Next on the program was Guy Pierce, a member of the Governing Body. He developed the theme “Continue Cultivating ‘Your Power of Reason.’” (Romans 12:1) He gave practical advice to the graduating class, encouraging them to use their God-given ability to think and reason. “Continue to think deeply about what Jehovah is saying to you through his Word. This will safeguard you,” he stated. (Proverbs 2:11) Brother Pierce also admonished the class not to be dogmatic in their views so that they would not hinder their “power of reason.” Certainly, these timely reminders will prove helpful as the graduates serve as missionaries.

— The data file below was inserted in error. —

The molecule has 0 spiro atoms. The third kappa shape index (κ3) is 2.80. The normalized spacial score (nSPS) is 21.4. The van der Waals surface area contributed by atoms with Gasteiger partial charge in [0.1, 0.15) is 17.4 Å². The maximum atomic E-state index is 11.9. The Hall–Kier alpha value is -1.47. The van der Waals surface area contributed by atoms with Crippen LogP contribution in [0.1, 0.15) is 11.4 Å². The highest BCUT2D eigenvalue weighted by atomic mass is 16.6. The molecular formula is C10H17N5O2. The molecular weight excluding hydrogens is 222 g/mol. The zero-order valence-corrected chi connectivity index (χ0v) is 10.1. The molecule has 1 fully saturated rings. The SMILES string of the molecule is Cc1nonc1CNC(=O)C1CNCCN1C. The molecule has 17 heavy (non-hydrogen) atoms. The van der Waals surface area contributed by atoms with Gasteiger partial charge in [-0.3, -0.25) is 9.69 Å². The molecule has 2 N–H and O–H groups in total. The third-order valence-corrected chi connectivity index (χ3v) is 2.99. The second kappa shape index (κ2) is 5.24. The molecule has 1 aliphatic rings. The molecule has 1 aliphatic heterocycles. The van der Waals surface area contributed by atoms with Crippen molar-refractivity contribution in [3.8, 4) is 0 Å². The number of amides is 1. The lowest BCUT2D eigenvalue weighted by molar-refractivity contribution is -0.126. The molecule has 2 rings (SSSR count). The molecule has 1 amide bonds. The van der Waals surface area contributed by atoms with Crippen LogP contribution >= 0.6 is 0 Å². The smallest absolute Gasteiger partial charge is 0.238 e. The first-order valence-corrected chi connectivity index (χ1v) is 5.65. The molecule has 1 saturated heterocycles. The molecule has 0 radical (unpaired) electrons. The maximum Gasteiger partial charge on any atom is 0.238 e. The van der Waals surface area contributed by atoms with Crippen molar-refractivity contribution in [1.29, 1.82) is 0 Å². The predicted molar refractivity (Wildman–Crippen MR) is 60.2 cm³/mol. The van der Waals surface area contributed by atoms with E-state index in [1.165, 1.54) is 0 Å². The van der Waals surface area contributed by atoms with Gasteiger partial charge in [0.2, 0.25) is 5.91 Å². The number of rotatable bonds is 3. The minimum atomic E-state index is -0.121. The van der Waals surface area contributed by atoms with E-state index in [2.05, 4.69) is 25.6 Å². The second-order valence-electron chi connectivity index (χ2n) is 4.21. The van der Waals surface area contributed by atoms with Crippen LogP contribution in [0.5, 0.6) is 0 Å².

The chairman next introduced one of the Gilead instructors, Lawrence Bowen, who spoke on the theme “Decide Not to Know Anything.” He pointed out that in connection with his missionary work in Corinth, the apostle Paul had “decided not to know anything . . . except Jesus Christ, and him impaled.” (1 Corinthians 2:2) Paul knew that the greatest force in the universe, the holy spirit, backs the message reflected throughout the entire Bible: the vindication of Jehovah’s sovereignty by means of the promised Seed. (Genesis 3:15) The 48 graduating students were urged to be like Paul and Timothy and to find success as missionaries, sticking to “the pattern of healthful words.”—2 Timothy 1:13.